Big data does not mean large amount of information. Hoards of information may not lend themselves to business intelligence, unless they are capable of being scientifically analysed. Big Data is the term used to represent large and complex sets of data that can be analyzed to yield futuristic insights to support long-term strategic decisions of an organization. That is why firms allocate sizeable chunks of budget to generate and process quality data, both unstructured and structured. Big Data Analytics is the starting point of Business Intelligence, that presents a crisp, to-the-point and well-tailored dashboard to aid planning and decision making. Some features of big data analytics include:
- Facilities to capture, store and analyze data using dynamic tools and technologies.
- Assimilating external data the power of which was ignored in traditional decision making.
- Mining and synthesizing information that can unravel hidden information, market patterns and product capabilities and lead to informed decision making.
Enterprise Data Warehousing (EDW) is considered to be one of the cardinal components of Business Intelligence. It aids information processing and analytics by:
- Integrating data from rich and varied sources both from the micro and macro environment of a business.
- Cleaning up, rationalizing, consolidating and integrating data; transforming simple and raw data into actionable data
Benchmarking is a widely used BI tool for continuous improvements of business competence and for steering a business towards consistent profitability.
- Business benchmarking is the identification of the core process metrics and comparing them with those of the star performers in the market.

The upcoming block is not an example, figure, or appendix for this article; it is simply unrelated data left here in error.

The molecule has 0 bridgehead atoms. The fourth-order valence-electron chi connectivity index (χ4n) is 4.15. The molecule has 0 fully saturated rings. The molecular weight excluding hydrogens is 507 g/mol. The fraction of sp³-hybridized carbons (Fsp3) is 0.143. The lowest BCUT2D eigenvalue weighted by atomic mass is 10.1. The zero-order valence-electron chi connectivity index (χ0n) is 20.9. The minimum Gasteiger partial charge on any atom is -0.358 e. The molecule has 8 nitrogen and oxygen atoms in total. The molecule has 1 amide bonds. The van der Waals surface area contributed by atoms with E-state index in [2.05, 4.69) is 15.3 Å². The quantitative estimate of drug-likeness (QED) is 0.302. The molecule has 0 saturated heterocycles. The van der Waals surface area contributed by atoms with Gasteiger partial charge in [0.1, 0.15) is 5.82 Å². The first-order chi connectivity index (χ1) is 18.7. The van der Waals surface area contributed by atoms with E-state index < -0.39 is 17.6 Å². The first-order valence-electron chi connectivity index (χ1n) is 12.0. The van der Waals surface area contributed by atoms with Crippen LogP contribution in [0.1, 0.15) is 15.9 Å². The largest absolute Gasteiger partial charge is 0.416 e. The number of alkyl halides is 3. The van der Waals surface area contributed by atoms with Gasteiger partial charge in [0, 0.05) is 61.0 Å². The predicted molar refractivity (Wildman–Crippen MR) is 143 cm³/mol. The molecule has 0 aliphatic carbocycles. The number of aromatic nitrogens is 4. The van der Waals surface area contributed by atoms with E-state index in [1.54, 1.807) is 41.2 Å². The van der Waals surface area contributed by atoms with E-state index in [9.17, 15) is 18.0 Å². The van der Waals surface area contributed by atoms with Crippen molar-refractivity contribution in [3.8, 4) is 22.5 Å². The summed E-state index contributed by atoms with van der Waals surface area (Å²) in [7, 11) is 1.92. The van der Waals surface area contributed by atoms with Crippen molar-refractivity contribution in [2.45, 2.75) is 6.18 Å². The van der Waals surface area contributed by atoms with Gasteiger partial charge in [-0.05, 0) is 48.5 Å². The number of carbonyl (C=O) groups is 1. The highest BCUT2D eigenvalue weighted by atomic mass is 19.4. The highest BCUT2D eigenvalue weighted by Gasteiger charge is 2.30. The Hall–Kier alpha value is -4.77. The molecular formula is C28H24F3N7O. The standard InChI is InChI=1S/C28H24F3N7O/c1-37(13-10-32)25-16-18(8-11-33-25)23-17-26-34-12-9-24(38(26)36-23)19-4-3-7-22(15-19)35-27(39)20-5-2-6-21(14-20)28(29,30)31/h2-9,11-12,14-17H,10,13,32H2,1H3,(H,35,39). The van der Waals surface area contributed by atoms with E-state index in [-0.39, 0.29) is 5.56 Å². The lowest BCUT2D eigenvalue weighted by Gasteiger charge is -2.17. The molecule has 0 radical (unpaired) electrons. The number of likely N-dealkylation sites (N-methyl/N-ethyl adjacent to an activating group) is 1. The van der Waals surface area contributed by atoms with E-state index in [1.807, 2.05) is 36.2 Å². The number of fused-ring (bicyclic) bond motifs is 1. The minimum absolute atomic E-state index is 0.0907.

- Benchmarking can be internal and external. While internal benchmarking helps evaluate and sound internal methodologies and processes, external benchmarking is the external comparison of statistical data between organizations.
- Performance benchmarking helps in an objective performance assessment and in sharper fixation of KPIs
This is a very important BI tool that serves in making every shred of information actionable. It is the systematic process of generating reports from data, by crunching numbers and creating management-friendly and informative dashboards.
- By running critical queries on data, they are sifted and filtered in order to yield timely information.
- Enterprise reporting tools are not verbatim records of data but they present them in an understandable format preferably on a single screen so that they become actionable at first sight.
Yet another way to make your data work for your business is by employing process mining. It extracts vital information from process trails or event logs and helps strengthen future workflow management models. Bu auto-creating process work flow diagrams, process mining tries to fill the gap between data analytics and model based analysis of processes. It is also possible to discover new business processes that will result in huge savings of overheads and fixed capital expenditure.
To adopt BI technologies there must be a cultural openness in an organization like Pathwwway Romania to keep all eyes and ears open to capture all relevant data and to store it in a secure manner. Above all, there must be a cultural modification to innovate, adapt and embrace change. Data must be readily accessible and kept away from cyber threats. To make information meaningful and understandable all organizations, irrespective of size and market position must employ BI technologies that can delve into data and lend a competitive edge to all key decisions made in the business.